Despite being absolutely fed up with graduate school, I somehow still enjoy the subject of early Soviet print culture. One of the reasons for my resilience (!) is the fact that I occasionally come across gems like the following:
“In your journal you mock the Tsarist ministers and the Tsar in such a way that you show your stupidity. You have done nothing in the past ten years to show your intelligence. What good, and for whom, has the Soviet power brought? Industry has dropped to nothing. Unemployment has increased by 100%. We workers were never without fish in Astrakhan’, and now we don’t see it anymore. Where did the fish go, dear comrades? Where is the gold of Russia? All the workers know that Soviet bastards have destroyed Russia. You show in your journal that the Tsar’s ministers drank a lot, but at least they were doing their job. Now everyone drinks and steals and does nothing. Everywhere they sit in other peoples’ places...Dear comrades, you should learn from the bourgeoisie, not mock them...I ask you to print this letter in your magazine. It is of greater interest than all your caricatures. Our Moscow workers will read it with pleasure.” (Astrakhan’ workers, a letter to Gudok newspaper, Apr-1927)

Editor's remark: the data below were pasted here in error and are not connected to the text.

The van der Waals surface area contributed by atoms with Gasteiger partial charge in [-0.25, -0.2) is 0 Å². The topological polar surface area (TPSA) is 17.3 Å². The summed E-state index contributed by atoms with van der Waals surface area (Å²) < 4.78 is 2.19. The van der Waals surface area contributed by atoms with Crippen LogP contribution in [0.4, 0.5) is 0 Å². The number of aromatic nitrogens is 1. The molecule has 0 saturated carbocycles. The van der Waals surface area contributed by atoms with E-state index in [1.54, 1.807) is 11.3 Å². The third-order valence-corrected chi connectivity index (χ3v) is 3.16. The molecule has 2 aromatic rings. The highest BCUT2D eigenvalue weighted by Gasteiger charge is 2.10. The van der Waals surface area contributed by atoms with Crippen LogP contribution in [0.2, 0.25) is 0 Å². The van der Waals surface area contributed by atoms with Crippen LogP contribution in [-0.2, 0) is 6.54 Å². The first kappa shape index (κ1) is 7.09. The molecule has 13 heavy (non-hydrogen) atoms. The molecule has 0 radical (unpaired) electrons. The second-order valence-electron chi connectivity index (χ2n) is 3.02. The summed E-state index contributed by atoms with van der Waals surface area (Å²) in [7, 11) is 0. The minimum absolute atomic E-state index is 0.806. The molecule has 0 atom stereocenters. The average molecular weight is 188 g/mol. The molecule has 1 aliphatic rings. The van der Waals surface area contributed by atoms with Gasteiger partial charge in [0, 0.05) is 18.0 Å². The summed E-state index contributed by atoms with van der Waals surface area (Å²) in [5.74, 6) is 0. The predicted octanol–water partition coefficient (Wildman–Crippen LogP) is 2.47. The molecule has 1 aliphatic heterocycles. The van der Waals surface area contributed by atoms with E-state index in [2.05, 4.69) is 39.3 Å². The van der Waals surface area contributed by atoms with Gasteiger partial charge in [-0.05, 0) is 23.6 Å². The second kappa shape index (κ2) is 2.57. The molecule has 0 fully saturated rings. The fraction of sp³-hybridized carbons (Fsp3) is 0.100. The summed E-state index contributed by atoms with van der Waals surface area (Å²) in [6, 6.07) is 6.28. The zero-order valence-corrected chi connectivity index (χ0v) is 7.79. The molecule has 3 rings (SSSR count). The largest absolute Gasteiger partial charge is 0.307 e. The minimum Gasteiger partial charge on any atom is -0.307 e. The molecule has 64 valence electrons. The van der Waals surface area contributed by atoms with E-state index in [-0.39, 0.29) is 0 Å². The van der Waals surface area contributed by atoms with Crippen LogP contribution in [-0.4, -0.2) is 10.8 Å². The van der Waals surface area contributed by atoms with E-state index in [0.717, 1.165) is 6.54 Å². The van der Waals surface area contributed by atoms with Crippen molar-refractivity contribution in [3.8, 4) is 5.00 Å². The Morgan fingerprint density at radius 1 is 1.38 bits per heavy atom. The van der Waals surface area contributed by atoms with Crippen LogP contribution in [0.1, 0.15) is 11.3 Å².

(Jennifer Clibbon, The Soviet Press and Grass-roots Organization: The Rabkor Movement, NEP to the First Five-Year Plan (PhD thesis, University of Toronto manuscripts, 1993). Emphasis -- mine.)
This letter shouldn't come as a surprise to other "junior scholars" (pardon the pretentiousness) in modern Russian history. However, I think it is important to demonstrate things like this to my fellow alternative right-wingers, as it shows dissent amongst the lower social echelons within the first years of the Bolshevik regime.